sRemember: that was September 2020 and in the newspapers there was a lot of phosphine. The media shocked the media with this strange word that most of us had never heard before, but then it carried information important enough to saturate the public space for a few days.
A study was published in Natural Astronomy The authors of this work reported the discovery of phosphine in the atmosphere of Venus and was there, and the authors of this work suggested an indication of microbial life in the planet’s cloud cover. It appears that phosphine is indeed a marker of bacterial metabolism.
The find was quickly rejected, and it was soon replaced by many other stories of the same barrel. A few days later, French public television broadcast a documentary explaining how the asteroid belt could be used as a background base for an invasion of the Solar System. Perhaps starting with the colonization of Ceres – a dwarf planet to which physicist Pekka Janhonen (the Space Observation Center of the Meteorological Institute of Finland) has just devoted a “reclamation” study, published on the pre-release site arXiv.
Shocking news filled the public debate a few days later with the global launch, at the end of January, of an article written by astrophysicist Avi Loeb (Harvard University), indicating that “Oumuamua – a rectangular asteroid whose path surprises scientists – is in fact a strange ship …
Behind this accumulation of Hollywood science and its transmission in the media lies much more than an interest in the advancement of knowledge (no one disputes its intrinsic value). There is clearly a myth forming there that does not speak in its name, but which operates on the imaginations and the subconscious.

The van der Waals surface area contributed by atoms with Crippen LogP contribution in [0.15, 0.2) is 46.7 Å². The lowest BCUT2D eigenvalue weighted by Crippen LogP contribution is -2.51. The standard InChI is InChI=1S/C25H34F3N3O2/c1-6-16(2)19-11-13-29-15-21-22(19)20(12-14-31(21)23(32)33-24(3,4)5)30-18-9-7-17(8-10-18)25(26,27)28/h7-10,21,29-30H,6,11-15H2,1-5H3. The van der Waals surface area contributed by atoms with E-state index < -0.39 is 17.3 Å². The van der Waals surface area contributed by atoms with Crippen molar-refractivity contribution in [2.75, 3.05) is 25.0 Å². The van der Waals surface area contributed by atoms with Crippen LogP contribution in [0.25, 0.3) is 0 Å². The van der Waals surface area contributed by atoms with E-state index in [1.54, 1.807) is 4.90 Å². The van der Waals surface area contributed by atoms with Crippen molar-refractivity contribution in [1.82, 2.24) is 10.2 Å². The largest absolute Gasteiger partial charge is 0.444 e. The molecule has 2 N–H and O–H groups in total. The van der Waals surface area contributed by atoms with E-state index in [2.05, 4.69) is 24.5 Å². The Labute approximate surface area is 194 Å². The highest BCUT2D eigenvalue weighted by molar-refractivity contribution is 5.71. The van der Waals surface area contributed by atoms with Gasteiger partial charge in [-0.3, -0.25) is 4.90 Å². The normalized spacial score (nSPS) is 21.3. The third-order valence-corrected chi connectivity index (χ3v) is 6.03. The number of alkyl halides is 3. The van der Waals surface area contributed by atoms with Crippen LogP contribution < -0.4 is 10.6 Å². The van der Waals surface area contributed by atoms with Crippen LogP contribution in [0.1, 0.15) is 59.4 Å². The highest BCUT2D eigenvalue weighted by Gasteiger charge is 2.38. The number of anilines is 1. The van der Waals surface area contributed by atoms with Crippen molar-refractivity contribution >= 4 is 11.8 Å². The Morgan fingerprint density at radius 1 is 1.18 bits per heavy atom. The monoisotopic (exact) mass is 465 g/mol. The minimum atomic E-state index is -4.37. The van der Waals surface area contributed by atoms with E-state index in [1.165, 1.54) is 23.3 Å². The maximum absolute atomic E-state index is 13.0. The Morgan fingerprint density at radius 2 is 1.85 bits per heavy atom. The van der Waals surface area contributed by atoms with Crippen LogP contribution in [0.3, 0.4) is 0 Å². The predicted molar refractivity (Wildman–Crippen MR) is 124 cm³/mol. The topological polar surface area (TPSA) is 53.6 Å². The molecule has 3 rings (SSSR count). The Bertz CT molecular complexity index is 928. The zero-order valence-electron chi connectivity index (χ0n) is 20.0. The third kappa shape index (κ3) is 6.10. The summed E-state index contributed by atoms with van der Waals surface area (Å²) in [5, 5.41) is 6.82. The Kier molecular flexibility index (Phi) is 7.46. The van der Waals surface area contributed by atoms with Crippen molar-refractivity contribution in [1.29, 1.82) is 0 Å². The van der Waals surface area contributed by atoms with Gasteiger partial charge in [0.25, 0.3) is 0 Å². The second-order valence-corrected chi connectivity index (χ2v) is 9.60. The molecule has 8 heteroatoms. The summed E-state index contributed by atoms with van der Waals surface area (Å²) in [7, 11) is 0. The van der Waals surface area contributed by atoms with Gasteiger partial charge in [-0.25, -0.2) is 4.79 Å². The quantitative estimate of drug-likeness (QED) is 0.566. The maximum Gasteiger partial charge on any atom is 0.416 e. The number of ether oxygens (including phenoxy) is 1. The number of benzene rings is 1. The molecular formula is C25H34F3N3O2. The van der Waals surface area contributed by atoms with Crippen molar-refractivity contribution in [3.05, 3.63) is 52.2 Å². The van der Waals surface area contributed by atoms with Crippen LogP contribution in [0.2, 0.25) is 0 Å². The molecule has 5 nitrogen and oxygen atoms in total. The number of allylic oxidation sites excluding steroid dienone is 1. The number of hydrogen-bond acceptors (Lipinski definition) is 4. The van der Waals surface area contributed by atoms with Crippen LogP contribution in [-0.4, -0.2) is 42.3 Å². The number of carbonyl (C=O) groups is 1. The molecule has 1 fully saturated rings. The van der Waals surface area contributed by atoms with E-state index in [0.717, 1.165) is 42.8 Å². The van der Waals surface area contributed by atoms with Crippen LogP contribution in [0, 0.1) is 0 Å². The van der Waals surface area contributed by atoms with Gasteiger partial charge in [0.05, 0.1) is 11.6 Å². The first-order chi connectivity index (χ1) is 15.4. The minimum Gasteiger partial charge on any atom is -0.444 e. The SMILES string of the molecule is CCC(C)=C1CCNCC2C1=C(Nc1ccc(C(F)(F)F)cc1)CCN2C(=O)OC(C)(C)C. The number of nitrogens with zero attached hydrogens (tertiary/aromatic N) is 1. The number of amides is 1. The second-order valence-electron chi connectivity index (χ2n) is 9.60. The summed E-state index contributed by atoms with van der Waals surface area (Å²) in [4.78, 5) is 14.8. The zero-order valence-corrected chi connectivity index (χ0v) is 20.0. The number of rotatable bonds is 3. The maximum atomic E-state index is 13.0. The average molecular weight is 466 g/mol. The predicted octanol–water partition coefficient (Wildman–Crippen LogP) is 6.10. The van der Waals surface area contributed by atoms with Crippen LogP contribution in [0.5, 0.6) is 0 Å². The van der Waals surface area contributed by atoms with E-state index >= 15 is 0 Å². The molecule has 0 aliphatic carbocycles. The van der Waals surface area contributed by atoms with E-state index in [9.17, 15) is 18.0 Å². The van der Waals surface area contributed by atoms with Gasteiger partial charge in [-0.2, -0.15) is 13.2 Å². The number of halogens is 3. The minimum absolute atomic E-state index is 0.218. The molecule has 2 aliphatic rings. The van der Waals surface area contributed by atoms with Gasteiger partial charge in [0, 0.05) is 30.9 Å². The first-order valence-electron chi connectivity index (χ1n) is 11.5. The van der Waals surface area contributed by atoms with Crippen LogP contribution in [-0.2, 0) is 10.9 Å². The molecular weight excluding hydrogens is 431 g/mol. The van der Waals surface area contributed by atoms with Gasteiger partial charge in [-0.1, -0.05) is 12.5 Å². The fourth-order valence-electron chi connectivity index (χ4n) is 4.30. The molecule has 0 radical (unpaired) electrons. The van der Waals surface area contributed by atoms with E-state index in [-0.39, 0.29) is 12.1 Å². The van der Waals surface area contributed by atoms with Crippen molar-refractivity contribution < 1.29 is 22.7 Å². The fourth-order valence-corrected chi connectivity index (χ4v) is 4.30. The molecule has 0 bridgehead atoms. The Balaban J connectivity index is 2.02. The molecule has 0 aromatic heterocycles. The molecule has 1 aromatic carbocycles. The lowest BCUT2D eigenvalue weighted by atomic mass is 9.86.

By accumulating contextual information, making the belief that there will be a large number in the uninhabitable and inaccessible universe, it makes the destruction of the environment more likely, by feeding the vague hope of a possible mass migration – and this is perhaps not a coincidence the first was baptized Mission of the United Arab Emirates to Mars « Al-Amal » (“Hope” in French).
The vocabulary record that scholars and journalists use unconsciously derives from this irrational hope. Are we not saying about some exoplanets that they are located in a “habitable zone” when they are at a distance from their star consistent with maintaining the surface of liquid water? Talking about habitability is already thinking about the house.
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